The Comedic Tragedy of “Unfortunate Events”

Molly Farrar, A&E Editor

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Staying true to the original author’s warnings to avoid the sad story, the lyrics of the opening theme song for “A Series of Unfortunate Events” cautions the viewer to “look away. Every single episode is nothing but dismay.”


However, the ironic, gloomy humor and witty dialogue that had the viewer coming back for more in season one secured the series a renewal with Netflix.


On March 31, season two hit the screens with part one and two of books five through nine (out of the original 13): “The Austere Academy,” “The Ersatz Elevator,” “The Vile Village,” “The Hostile Hospital” and “The Carnivorous Carnival.”


After the death of their parents in a fire, orphans Violet, Klaus and Sunny Baudelaire are placed with guardian after guardian while villainous Count Olaf tirelessly pursues the children in hopes of procuring their parents’ fortune.


Still mildly upset by the 2004 movie adaptation’s shortcuts (which received a passable 71 percent on Rotten Tomatoes), I was excited my favorite series from my childhood could join the ranks of Netflix Originals that have captivated the TV-watching world. And after watching season two, “A Series of Unfortunate Events” does deserve the attention.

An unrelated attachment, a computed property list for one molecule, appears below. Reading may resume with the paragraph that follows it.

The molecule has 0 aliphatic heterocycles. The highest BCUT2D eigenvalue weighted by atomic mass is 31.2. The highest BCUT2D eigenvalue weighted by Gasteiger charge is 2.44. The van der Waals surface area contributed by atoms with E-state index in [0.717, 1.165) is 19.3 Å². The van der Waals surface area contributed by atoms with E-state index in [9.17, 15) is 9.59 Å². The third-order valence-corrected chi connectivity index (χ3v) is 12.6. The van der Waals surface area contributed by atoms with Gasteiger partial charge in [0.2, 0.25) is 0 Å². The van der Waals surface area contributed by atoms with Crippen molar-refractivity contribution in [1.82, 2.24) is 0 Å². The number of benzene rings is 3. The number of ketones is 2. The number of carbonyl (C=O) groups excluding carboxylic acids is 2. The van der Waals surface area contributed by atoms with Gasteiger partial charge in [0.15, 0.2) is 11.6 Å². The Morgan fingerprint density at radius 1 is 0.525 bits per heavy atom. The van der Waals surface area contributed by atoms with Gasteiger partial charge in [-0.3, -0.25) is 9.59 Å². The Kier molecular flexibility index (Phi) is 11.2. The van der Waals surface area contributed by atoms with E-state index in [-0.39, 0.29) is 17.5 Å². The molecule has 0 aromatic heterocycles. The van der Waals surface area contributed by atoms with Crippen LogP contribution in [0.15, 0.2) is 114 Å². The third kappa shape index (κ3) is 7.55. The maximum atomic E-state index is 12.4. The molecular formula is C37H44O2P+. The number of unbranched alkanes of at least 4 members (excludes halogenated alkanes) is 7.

With a Wes Anderson-style set, consistent alliterations and period-style costumes, the show’s aesthetic brings the book series’s true tone to the screen that its original movie adaptation missed.


Despite the book series’s cult following, it was hard to follow. Instead of disregarding the side plot due to its intricacies (like the 2004 film), the TV adaptation gives it a limelight to blossom under. The show reveals the original series’s many mysteries that keep the reader in the dark. The viewer receives a more explained version of the Baudelaire parents’s many secrets and the secret organization they were a part of.


Three relatively unknown actors star as the three children, roles that are less individualistic and more about the bonds they share. (This applies mostly to the two older children due to the fact that Sunny Baudelaire is an infant.) Louis Hynes, who portrays Klaus, however, brings out his character’s occasional outbursts of frustration and adds unique layers to Klaus Baudelaire.


This show could truly be described as a fairy tale. With ignorant adults not seeing Count Olaf in his countless disguises and secret organizations attempting to help the Baudelaires, the show is fable-like, comparable a tragic Disney movie.


The repetitive storyline and gloomy visuals could’ve keep the viewers away, but “A Series of Unfortunate Events” delivers a surprisingly comedic and ironic tale that bewilders and infuriates, but entertains.


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The Comedic Tragedy of “Unfortunate Events”